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Churchill’s Time at Harrow School

Though not without his controversies, Churchill, rightly or wrongly, is easily one of the most famous figures to have emerged from Harrow – if not the most famous – and with the introduction of the new five pound note, we have but another reminder of how pervasive his image remains.

Yet with so much of the man that is Churchill – in many ways more an idea than a man now – defined by the war, often the years after, and especially before, are overlooked, the latter of which took place in our very borough.

Churchill’s time at our famous school offers an interesting, and different, insight into the person who continues to be seen as one of the most famous and impressive statesman that this country has ever produced.


Though born in Oxfordshire in November 1874, Churchill spent most of his early childhood in Dublin, Ireland, where his grandfather had been appointed Viceroy, and where his father had been employed as a private secretary. Churchill’s prestigious lineage was to prove a considerable influence over his years growing up – with the young Churchill often struggling in his education to live up to his already nationally-renown namesake, and in particular his father’s lofty yet distant shadow.

Churchill’s first exposure to education of any kind, in which the seeds of his later struggles can perhaps be seen, occurred during his time in Dublin, where his governess attempted to teach him reading, writing and arithmetic. His first book perhaps tellingly bore the name Reading Without Tears.

In the years that followed, Churchill would attend two independent schools – in Berkshire and Brighton respectively – before arriving in Harrow in 1887. It should be stressed that Churchill was by all means a smart child, and in the years he spent at Harrow he grew in particular to love the English language, as well as history.

Yet at the time, Harrow School placed much greater emphasis on the likes of Latin and mathematics, the former of which Churchill was considerably less competent in. In his initial Latin exams, the young Churchill found himself spending two hours staring at a paper, ultimately being able to answer only one question. As Churchill himself later reflected, ‘I should have liked to be asked to say what I knew.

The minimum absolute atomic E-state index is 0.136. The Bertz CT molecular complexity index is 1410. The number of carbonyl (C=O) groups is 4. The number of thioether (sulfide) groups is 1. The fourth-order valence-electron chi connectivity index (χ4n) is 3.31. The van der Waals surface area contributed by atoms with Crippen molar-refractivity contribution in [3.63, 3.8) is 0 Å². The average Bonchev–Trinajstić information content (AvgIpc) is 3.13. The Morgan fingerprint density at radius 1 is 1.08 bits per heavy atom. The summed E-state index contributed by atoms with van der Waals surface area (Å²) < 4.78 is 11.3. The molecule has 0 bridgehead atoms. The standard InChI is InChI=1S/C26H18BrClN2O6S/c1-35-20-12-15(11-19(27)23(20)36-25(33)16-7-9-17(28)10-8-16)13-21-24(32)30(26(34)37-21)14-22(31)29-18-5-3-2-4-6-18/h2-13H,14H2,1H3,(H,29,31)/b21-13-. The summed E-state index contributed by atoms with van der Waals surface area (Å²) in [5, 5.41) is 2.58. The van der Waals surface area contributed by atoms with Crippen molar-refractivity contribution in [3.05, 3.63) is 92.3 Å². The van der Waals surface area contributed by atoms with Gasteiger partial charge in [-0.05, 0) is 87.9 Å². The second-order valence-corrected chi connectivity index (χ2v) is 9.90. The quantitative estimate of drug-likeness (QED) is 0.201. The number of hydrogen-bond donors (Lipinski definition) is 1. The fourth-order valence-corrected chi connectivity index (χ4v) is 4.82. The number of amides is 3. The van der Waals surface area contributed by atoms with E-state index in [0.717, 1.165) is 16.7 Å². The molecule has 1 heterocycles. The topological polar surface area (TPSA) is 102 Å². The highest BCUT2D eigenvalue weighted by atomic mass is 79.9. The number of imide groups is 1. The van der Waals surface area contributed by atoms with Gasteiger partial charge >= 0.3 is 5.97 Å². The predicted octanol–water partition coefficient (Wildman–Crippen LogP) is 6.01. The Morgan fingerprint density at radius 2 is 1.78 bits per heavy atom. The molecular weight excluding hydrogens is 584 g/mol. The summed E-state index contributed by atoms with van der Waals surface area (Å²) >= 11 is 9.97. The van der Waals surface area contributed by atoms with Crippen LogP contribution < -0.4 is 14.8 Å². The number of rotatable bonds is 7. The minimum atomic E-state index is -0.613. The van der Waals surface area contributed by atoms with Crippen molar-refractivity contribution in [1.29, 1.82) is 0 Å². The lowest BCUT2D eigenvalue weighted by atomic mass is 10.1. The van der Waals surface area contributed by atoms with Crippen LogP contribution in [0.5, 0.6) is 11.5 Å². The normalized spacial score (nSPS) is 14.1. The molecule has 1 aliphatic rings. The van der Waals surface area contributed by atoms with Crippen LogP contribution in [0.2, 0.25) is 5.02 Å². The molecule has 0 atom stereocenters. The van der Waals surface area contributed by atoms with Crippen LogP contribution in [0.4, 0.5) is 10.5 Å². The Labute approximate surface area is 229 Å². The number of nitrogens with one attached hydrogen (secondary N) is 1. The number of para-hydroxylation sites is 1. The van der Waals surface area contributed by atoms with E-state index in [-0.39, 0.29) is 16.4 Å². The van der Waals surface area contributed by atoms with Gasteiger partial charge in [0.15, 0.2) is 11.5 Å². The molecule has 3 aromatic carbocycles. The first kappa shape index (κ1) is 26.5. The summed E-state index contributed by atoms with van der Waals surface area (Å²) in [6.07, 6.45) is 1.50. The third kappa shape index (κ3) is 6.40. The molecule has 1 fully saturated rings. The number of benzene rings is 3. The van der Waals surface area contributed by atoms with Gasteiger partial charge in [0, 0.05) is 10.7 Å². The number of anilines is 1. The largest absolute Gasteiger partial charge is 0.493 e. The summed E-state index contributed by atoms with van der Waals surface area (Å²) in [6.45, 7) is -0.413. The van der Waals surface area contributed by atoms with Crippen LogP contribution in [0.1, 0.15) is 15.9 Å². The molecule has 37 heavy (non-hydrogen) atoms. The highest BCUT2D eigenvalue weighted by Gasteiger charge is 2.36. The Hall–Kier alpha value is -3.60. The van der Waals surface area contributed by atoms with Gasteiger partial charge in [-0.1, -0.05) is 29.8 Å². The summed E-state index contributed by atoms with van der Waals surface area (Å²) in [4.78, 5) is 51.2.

They always tried to ask what I did not know. When I would have willingly displayed my knowledge, they sought to expose my ignorance. This sort of treatment had only one result: I did not do well in examinations.’

Nevertheless, Churchill made it into the prestigious school – a feat to which he credited to the headmaster Mr. Welldon, who took well to Churchill’s ability beyond the field of Latin – doing so under the name Spencer-Churchill. Yet his time at the school was to prove challenging in many respects – least of all for the mockery he faced at the hands of other Harrow pupils, who, no doubt aware of Churchill’s lineage, often took delight in highlighting how Churchill was at the bottom end of classes like Latin.

The phrase ‘Why, he’s last of all!’ became a common saying, according to Churchill, and throughout his time at the school, the young Churchill would often write letters to his mother begging her to either visit, which she rarely did, or allow him to come home.

That said, not all of Churchill’s time at the school was quite so taxing. One aspect of Harrowvian life that Churchill came to enjoy, at least in retrospect, was the traditional school songs – which Churchill made a point of attending when he returned to the school at the height of his career during the war.

During this visit, Churchill asked the boys to sing a song that had fallen out of favour in the years since his schooling – a song by the name of “Giants,” which, perhaps rather appropriately, concerns the uncertainty of whether the boys can measure up to the people who came before.

Considering Churchill specifically asked for this song, during the most tentative episode of his political career, it is likely this song was of importance to Churchill – and considering his distant yet intimidating relationship with his father during his time at Harrow, it is perhaps not difficult to see why.

‘I have nothing to offer but blood, toil, tears and sweat’ is the Churchill quote which marks the new five pound note currently in circulation. Out of the hundreds of quotable things that Churchill said over his lifetime, it is significant that this was what was chosen – and it could not be more appropriate.

As the famous statesman’s time at Harrow shows, from the start Churchill found himself struggling; struggling in a system that did not give proper appreciation to the intelligence that he undeniably displayed, struggling to both meet and escape the high expectations placed on him because of his lineage.

Winston Churchill’s life has a number of lessons undoubtedly, yet when it comes to Harrow there is perhaps only one that matters: that no matter what you can and cannot do, no matter what you have to do, there will always be something you excel at, whether the system you find yourself in acknowledges it or not.


Written by Harry Turner.

Image Credit: Harrow School

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